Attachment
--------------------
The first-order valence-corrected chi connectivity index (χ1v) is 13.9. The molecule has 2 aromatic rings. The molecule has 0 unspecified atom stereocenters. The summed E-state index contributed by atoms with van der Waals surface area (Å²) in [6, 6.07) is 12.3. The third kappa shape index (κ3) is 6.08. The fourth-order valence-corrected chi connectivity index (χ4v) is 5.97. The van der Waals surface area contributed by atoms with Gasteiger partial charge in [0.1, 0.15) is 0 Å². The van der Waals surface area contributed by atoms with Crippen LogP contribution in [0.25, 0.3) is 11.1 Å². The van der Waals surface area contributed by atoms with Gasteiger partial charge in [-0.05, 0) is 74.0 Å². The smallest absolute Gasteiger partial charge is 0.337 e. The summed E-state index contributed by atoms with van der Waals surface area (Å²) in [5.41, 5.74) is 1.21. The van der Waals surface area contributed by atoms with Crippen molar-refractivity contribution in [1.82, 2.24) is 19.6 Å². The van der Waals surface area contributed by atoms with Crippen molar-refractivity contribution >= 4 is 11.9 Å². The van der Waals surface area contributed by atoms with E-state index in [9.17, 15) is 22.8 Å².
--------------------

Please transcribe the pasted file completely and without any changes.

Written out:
The first-order valence-corrected chi connectivity index (χ1v) is 13.9. The molecule has 2 aromatic rings. The molecule has 0 unspecified atom stereocenters. The summed E-state index contributed by atoms with van der Waals surface area (Å²) in [6, 6.07) is 12.3. The third kappa shape index (κ3) is 6.08. The fourth-order valence-corrected chi connectivity index (χ4v) is 5.97. The van der Waals surface area contributed by atoms with Gasteiger partial charge in [0.1, 0.15) is 0 Å². The van der Waals surface area contributed by atoms with Crippen LogP contribution in [0.25, 0.3) is 11.1 Å². The van der Waals surface area contributed by atoms with Gasteiger partial charge in [-0.05, 0) is 74.0 Å². The smallest absolute Gasteiger partial charge is 0.337 e. The summed E-state index contributed by atoms with van der Waals surface area (Å²) in [5.41, 5.74) is 1.21. The van der Waals surface area contributed by atoms with Crippen molar-refractivity contribution in [1.82, 2.24) is 19.6 Å². The van der Waals surface area contributed by atoms with Crippen molar-refractivity contribution >= 4 is 11.9 Å². The van der Waals surface area contributed by atoms with E-state index in [9.17, 15) is 22.8 Å².